The Council on Library and Information Resources (CLIR) in partnership with The Mellon Foundation recently awarded a grant to the University of Houston’s Recovering the U.S. Hispanic Literary Heritage Project (Recovery) and Arte Público Press to host a two-year postdoctoral fellowship. The fellowship will center on data curation for Latin American and Caribbean Studies and it will be a step forward to make UH the home to the country’s first center for Digital Humanities Research specializing in U.S. Latina/o Studies.
According to Dr. Gabriela Baeza Ventura, associate professor of Spanish, Hispanic Studies Department, and executive editor, Arte Público Press, the Postdoctoral Fellow will work directly with Recovery in data curation and digital humanities projects that involve the written legacy of Latinas and Latinos produced in the United States from colonial times until 1960.
“Our hope is to create the first Digital Humanities Research Center for U.S. Latina/o Studies that will serve as the very first center with a postcolonial emphasis that will allow the development of digital humanities projects on the Latina/o written legacy that has been lost, absent, repressed or underrepresented in colonial structures of power, as has been the case with much of the material digitized by the Recovery, “says Dr. Baeza Ventura.
Drs. Gabriela Baeza Ventura and Carolina A. Villarroel, Brown Foundation Director of Research of the Recovering the U.S. Hispanic Literary Heritage at Arte Público Press, are instrumental in the creation of this first Digital Humanities Research Center for US Latina/o Studies that will be housed within CLASS’ Arte Público Press offices.
“This will be a place where scholars and students from throughout the United States can receive support and training to access and participate in digital humanities in Latina/o Studies,” says Dr. Villarroel. “The center will create opportunities and facilities for digital publication of Latina/o-based projects and scholarship, including data curation, visualization, spatial analysis, metadata creation, digitization, workshops and classes in order to further opportunities for digital scholarship and publication in the humanities in general.”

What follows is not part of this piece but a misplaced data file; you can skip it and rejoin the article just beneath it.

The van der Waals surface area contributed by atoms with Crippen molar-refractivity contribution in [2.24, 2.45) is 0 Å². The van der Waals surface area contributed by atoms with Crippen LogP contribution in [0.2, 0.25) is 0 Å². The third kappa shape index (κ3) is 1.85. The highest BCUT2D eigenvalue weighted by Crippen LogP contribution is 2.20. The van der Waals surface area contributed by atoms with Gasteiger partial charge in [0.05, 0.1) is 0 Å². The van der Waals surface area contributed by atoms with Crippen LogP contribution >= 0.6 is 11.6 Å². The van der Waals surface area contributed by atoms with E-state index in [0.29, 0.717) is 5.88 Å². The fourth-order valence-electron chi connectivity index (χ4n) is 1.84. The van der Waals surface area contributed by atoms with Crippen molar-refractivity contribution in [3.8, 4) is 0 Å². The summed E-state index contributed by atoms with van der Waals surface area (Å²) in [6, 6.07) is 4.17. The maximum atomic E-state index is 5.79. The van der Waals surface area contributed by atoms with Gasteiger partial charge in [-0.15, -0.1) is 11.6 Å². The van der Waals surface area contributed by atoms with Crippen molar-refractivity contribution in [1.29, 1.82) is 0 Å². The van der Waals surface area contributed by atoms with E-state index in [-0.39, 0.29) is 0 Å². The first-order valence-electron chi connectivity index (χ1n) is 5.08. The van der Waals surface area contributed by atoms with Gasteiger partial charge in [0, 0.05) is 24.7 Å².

Recovery has been at the cutting edge of the recuperation, restoration and inclusion of Latina/o written culture; preserving, digitizing, inscribing, creating expert content, creating access and working on the visibility of these materials and their inclusion in the culture and history of the United States. Since many of Recovery collections are in digital format this application of digital humanities tools and methods helps sustain and advance the future study of the Latina/o written legacy.
The Postdoctoral Fellow selected to work in the center is Dr. Lorena Gauthereau. Dr. Gauthereau earned her doctorate from Rice University in English and will join the Recovery this week to begin working on several digital humanities projects.
This fellowship supports opportunities for leadership, workshops, talks, presentations and publications. With this additional humanities focus, Recovery is again at the forefront of inclusion and advancement of U.S. Latina/o studies.
The center will be based at Arte Público Press where Dr. Nicolás Kanellos serves as the founder and director.